So, I have bruises along the medial borders of my scapulae and over my posterior superior iliac spine—an understandable by-product of an evening spent learning basic Flying Therapeutics.
My “flyer” for the evening was Marvin—a sweet and soft-spoken young man who’s taller and (much) broader than me. While I’m accustomed to heaving my own body weight on a regular basis, it constitutes rather insufficient preparation for lifting someone about a good 40 pounds heavier.
Add to that the fact that I had to support him in a way that would allow him to completely relax.
Suffice to say that it took several attempts before Marvin and I learned to soften towards and surrender to each other. Most people would refer to partner-based yoga as an exercise in trust, but I find the cliché so vague as to border on the meaningless.
Because, yes, you do need to trust your partner in Flying Therapeutics, but it’s a trust that has to be earned (repeatedly) by both parties and that has to be cultivated through several iterations of trial-and-(hopefully-not-so-disastrous)-error. I nearly dropped Marvin several times (our spotter Camille saved him on the most critical occasions), and the form of trust that developed between us wasn’t about me NOT dropping him again, but about me managing NOT to kill him when he did end up falling.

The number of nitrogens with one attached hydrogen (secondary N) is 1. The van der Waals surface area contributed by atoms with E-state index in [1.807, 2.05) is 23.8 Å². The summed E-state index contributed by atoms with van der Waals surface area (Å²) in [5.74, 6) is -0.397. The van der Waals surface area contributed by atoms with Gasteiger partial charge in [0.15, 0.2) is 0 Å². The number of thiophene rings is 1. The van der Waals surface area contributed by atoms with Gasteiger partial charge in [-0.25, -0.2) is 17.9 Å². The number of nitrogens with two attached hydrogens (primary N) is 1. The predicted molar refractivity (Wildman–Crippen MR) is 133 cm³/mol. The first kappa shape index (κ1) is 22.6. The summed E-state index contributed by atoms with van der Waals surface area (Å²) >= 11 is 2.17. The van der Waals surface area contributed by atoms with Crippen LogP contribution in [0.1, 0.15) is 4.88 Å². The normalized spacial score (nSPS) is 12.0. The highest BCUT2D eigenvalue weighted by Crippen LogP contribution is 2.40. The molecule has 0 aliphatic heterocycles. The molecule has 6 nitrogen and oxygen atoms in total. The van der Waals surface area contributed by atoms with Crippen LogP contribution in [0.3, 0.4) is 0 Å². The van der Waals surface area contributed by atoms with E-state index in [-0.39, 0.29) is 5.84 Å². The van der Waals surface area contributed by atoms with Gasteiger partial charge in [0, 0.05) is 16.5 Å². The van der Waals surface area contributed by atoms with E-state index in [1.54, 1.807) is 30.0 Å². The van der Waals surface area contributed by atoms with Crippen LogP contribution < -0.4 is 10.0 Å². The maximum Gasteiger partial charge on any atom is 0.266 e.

In short, it was about trusting our mutual ability to mitigate or recover from the inevitable falls and mistakes.
I thought it made for a beautiful and specific kind of trust exercise: one that wasn’t about naïve and irresponsible surrender, but about a carefully calibrated reliance on one’s (and another’s) resilience and strength.
I highly, highly recommend it.